Pope Tawadros II today presided over the funeral service for Anba Epiphanius, the late Abbot of the Monastery of St Macarius the Great in Wadi al-Natroun in Egypt’s Western Desert, who passed away two days earlier at age 64.
Anba Epiphanius was murdered during the early hours of Sunday 29 July, hit on his head from the back by a sharp heavy object, by an unknown assailant or assailants. He had just left his cell and was heading to the church for Midnight Praise that precedes Sunday Mass, and was found by an elderly monk who occupied a cell close to that of the Abbot, as he also left for the church. The Abbot was found, face down, lying in a pool of blood.
Pope Tawadros was immediately informed; he hastened to delegate a number of bishops to check on the matter, as well as on the monks and monastery. The homeland security authorities and the prosecution were directly notified; they headed to the monastery, together with a criminal investigation team and forensic medicine investigators. The monastery was closed until investigations are completed. A post mortem investigation was conducted on the Abbot’s body, and investigations are ongoing but no outcome has yet been announced. The instrument of the crime has not been found.
It is not yet clear whether the culprit came from inside or outside the monastery. Some two weeks ago, the monks had caught a prowler who had sneaked in, and handed him to the police.
Pride of the Church
The funeral service was held at the 4th-century monastery church of St Macarius. Pope Tawadros presided over the service which was not open to the public; the attendees included solely bishops, priests, St Macarius’s monk assembly, members of the Coptic Orthodox Melli (Community) Council and the Coptic Religious Endowments Authority, and the late Abbot’s family.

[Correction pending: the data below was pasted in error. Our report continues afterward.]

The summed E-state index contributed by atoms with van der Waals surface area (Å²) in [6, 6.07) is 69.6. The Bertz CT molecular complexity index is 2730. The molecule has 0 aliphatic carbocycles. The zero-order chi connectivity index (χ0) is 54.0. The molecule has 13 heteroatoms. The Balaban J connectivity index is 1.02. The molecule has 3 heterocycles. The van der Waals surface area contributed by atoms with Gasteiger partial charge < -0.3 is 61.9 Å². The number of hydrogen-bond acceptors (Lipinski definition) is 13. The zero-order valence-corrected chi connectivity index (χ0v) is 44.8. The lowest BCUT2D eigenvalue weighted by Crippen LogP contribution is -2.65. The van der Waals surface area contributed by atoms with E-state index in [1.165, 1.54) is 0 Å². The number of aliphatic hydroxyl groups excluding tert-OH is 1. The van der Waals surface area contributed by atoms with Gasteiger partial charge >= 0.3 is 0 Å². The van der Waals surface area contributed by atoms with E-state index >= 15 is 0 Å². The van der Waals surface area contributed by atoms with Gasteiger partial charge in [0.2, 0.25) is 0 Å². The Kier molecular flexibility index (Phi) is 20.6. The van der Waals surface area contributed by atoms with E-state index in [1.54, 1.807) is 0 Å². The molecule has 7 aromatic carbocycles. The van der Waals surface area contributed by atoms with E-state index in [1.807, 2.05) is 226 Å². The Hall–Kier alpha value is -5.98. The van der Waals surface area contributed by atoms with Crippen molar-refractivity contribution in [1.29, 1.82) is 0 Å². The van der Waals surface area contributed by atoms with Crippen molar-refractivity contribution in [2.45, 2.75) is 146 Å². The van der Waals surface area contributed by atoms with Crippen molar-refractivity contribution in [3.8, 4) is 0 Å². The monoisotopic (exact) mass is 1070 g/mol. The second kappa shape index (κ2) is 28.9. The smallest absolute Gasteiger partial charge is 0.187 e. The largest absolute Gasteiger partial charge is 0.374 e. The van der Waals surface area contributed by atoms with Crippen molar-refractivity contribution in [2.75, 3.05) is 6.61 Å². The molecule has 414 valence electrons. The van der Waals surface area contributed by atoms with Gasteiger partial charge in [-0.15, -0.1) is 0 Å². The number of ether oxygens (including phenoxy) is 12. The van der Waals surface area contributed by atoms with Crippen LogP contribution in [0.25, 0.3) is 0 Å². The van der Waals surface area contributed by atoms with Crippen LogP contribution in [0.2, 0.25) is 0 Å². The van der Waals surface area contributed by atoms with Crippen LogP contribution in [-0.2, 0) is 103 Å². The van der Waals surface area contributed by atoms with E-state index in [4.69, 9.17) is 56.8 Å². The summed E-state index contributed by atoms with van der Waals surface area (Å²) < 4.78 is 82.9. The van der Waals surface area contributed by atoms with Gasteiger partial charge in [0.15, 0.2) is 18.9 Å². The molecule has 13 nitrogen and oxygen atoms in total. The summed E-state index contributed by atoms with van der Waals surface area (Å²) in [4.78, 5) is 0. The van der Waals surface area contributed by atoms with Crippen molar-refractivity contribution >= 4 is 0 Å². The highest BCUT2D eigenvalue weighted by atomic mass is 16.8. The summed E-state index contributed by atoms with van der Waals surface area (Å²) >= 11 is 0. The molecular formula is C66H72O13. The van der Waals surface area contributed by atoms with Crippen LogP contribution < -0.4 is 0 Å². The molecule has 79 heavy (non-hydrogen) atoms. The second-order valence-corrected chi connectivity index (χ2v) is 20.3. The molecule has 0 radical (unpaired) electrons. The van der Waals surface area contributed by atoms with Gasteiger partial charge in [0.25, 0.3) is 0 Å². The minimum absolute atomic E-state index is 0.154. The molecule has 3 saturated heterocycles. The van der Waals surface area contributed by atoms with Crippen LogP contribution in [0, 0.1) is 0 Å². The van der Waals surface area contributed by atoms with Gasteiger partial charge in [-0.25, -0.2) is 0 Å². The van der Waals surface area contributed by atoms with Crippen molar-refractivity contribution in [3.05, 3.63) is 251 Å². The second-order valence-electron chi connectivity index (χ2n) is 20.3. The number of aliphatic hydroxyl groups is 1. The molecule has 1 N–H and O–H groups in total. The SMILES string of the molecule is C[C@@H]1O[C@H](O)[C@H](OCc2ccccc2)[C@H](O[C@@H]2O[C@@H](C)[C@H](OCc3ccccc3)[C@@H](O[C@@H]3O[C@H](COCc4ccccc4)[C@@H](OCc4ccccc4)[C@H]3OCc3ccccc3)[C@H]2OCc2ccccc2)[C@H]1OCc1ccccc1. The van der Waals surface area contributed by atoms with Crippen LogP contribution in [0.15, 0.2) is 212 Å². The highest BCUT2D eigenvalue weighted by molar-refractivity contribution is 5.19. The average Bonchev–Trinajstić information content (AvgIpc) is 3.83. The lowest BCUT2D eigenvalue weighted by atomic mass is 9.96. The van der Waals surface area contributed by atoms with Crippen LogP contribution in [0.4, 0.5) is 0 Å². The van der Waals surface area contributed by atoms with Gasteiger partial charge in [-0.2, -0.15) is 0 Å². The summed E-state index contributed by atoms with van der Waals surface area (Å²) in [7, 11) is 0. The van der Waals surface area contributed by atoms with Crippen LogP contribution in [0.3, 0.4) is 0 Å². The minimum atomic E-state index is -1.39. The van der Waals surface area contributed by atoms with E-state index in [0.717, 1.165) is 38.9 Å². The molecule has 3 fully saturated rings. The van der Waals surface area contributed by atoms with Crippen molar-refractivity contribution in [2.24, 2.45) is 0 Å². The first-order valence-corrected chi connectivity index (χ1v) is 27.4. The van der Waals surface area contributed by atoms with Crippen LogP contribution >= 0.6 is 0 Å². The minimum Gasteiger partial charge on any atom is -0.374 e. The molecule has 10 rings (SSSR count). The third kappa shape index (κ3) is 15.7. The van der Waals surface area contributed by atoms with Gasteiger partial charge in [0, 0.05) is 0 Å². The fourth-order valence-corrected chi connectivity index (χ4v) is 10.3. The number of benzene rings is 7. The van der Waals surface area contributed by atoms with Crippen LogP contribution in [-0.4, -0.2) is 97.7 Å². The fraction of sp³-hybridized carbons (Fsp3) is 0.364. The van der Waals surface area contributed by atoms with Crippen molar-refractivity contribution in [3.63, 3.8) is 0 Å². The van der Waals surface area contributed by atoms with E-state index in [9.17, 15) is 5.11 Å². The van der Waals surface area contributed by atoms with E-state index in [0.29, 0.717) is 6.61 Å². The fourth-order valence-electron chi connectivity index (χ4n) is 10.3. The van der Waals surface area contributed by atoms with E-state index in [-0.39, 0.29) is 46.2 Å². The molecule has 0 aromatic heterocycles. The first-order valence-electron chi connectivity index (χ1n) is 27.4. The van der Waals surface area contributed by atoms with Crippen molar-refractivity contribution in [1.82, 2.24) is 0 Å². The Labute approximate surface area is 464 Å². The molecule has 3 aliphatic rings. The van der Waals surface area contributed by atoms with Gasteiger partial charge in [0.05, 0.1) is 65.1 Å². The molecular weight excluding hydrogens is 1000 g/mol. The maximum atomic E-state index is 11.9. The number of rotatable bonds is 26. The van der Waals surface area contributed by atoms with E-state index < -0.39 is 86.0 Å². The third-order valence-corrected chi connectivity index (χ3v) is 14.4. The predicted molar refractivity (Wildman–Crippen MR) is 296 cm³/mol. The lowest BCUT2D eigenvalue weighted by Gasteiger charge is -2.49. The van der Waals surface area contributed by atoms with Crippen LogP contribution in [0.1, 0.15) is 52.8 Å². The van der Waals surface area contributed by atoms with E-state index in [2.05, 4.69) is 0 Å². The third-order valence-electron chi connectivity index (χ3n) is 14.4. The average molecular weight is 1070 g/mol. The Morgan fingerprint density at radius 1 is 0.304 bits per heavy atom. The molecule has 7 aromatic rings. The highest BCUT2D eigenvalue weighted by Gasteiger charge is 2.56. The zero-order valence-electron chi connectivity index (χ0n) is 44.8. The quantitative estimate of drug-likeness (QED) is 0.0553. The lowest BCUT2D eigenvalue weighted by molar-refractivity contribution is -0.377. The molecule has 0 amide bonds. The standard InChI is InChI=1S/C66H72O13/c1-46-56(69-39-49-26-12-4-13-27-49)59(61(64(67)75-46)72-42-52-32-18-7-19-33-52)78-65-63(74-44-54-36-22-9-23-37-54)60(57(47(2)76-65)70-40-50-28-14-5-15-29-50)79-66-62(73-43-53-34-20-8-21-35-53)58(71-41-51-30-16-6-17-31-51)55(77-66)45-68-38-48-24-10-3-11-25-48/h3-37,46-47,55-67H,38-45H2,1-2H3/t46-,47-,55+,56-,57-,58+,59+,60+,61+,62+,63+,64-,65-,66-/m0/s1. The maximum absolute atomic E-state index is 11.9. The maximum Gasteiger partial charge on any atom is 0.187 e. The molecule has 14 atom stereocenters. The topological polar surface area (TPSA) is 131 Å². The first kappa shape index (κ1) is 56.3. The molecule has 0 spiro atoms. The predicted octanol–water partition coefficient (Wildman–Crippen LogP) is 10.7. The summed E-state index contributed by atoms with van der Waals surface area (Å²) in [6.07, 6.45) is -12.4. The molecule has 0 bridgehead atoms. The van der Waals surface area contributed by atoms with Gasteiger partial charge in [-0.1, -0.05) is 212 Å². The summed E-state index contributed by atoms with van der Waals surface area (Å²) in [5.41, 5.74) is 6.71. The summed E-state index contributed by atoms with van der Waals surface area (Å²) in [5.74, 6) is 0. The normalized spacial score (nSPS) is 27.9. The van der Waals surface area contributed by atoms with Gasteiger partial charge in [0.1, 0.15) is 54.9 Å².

The Pope was visibly grieved. He began the service with the traditional Thanksgiving Prayer and moved on to the Bible readings and the supplications said for the souls of those who pass away.
Pope Tawadros’s sermon focused on his beloved Anba Epiphanius who he described as a “light that shone for all of us”. The Pope said that, “despite the excruciating pain we feel for losing him, we bid him farewell on hope of the Resurrection.
“Our faith is firm in the Pantocrator who controls life up to the minutest detail, and until we depart from it. We believe He is the maker of all good; He grants His bountiful gifts to the righteous and the evil, and lets His sun shine on the just and unjust. He loves not sin, but He loves sinners and gives them the chance to repent and atone for their sins.”
The Pope mourned in Anba Epiphanius a loving, gentle, joyful monk whose life was steeped in meekness and humbleness; also a scholar who possessed a wealth of knowledge that fruited research and publications in various branches of ecclesiastical studies.
“Anba Epiphanius,” Pope Tawadros said, “represented the Church in countless conferences and symposia. He was the pride of the Church for his profound knowledge.”
The Pope said that the late Abbot’s love and knowledge endowed him with great wisdom; “I consulted him on many matters,” he said, “and invariably found his views invaluable.”
Pope Tawadros said: “Anba Epiphanius took orders at St Macarius’s when he was 30; he became Abbot 30 years later, in 2013. His leadership of the monastery lasted a mere five years, but they will forever impact the monastic tradition.
“He led a very simple life of no worldly possessions—his choice of cell, clothes and food testify to that—yet his quietude and sweet smile revealed the depth of the peace which engulfed him. He always prayed for peace for all souls, for the monks, the Church, Egypt and the whole world.”
Pope Tawadros concluded his word with an outpouring of emotion: “Anba Epiphanius was a light in our holy assembly. Blessed is his name which will live on and on. Blessed is this monastery which gave us this rare man; blessed is the family that produced this prelate who gave light to the universe.
“I testify before you here that he was a unique monk of calm and profound peace. We lose much if we do not follow in his footsteps. Wherever he set foot, he brought with him peace and grace.
“He is now in Heaven, in presence of the Lord, His angels, and His saints. He intercedes on our behalf, praying for us and for the Church.
“Despite the pain, we lift our eyes up towards Heaven which grants us comfort and tender mercies.”
Once the service ended, the coffin of Anba Epiphanius was taken in a monk procession preceded by the cross held high, to be buried in the monastery’s “Tafous”, the burial place of the monks. The Pope insisted on leading the procession, and said the final prayer before the coffin was placed in the slot allotted to it. For a final blessing, he stretched out his hand and touched the coffin of his beloved Anba Epiphanius.
31 July 2018